Notable accomplishments in the first nine months of 2021 include, we posted record total revenue, net income and adjusted EBITDA. Xtampza ER market share increased to 32.5%. We grew Nucynta franchise net revenue to over $150 million, a level not seen in the first nine months of the year since 2018. We delivered on our commitment to leverage, not grow our cost structure. We further strengthened our financial position and efficiently deployed our balance sheet to pay down debt and return capital to shareholders through share repurchases. We demonstrated our commitment to leading with science through publications and the sponsorship of four poster presentations at Pain Week, all of which highlight important real-world data related to the use, misuse, abuse and diversion of Xtampza ER and the Nucynta franchise, and we supported our communities through contributions to science from scientists and life science cares, two organizations with missions that we are passionate about, STEM education and eliminating the impacts of poverty. For the remainder of 2021, we are focused on maximizing the value of our pain portfolio, achieving our operational and financial goals, deploying our balance sheet efficiently and effectively and actively pursuing business development opportunities that will help build and diversify our business longer term. Moving forward, we expect to grow Xtampza ER revenue by growing total prescriptions, improving mix and optimizing existing payer contracts. We will manage Xtampza ER gross to net to less than 65% beginning in 2023. Scott will provide more detail on this topic during his update. The Nucynta franchise is well positioned to deliver relatively stable revenue on a going-forward basis. As we have demonstrated, we will offset pressure on prescriptions with net price favorability.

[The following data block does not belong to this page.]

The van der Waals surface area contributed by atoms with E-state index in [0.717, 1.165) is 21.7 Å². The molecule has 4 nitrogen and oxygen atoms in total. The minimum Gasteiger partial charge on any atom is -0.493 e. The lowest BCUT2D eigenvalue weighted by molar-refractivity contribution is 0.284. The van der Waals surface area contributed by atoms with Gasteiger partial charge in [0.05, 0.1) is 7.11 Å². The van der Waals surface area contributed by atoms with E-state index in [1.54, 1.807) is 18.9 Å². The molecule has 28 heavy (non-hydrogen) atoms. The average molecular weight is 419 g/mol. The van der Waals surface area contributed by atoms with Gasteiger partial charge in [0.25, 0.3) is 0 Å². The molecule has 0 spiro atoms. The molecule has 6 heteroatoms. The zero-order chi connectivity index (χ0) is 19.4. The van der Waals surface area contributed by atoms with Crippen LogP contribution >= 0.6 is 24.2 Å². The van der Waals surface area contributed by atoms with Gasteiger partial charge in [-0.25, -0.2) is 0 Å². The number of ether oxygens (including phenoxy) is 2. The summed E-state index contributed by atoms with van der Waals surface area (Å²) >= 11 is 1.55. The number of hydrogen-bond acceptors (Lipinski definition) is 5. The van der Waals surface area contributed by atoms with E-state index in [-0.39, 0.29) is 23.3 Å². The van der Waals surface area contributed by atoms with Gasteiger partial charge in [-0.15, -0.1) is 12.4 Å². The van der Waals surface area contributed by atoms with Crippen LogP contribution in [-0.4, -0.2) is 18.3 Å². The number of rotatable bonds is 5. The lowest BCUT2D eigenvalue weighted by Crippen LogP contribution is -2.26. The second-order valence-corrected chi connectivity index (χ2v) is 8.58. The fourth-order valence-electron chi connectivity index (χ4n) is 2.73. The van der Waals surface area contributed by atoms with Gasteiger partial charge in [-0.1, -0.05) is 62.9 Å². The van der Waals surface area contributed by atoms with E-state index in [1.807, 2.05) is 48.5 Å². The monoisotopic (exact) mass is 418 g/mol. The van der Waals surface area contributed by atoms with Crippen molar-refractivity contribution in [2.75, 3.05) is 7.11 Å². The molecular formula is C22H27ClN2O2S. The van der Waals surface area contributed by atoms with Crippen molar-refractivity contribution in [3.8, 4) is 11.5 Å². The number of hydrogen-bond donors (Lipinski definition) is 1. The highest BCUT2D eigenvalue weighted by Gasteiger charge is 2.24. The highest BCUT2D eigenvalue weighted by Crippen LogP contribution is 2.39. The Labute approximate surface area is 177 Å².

We are absolutely committed to leveraging, not growing our cost structure, specifically operating expenses, excluding stock-based compensation and generating strong net operating cash flows. As it pertains to deploying our balance sheet, we are focused on creating value for our shareholders, both in the near and long term. Executing on business development transactions that will build and diversify the business is our number one priority. We are also returning capital to shareholders through share repurchases. Our share repurchase program announced on August 16, enables us to purchase up to $100 million of our shares and we have been active buyers of our stock since its inception. We believe in the long-term success of our company and that our stock at current valuation represents a very attractive investment with a favorable return profile for investors. As such, we announced today that as part of our repurchase program, our Board has authorized us to enter into a $25 million accelerated share repurchase program, reinforcing our commitment to deliver value to our shareholders for effective balance sheet deployment. Our business development strategy is to diversify the organization in one or more of the following ways: diversifying within pain through commercial stage high-synergy acquisitions, diversifying beyond pain through commercial stage lower synergy acquisitions and diversifying into non-opioid pain solutions through the acquisition of late-stage development assets defined as Phase II or later that have the potential to generate revenue in the 2025 to 2027 time frame. We are highly active on multiple business development fronts. The strength and durability of our business allows us to be disciplined in our approach. That being said, business development is our top priority. In summary, in the face of challenging market dynamics, our business is strong and I am confident in our ability to drive growth in our existing pain portfolio, deliver on our operational and financial objectives, effectively deploy our balance sheet and strategically invest in our long-term growth.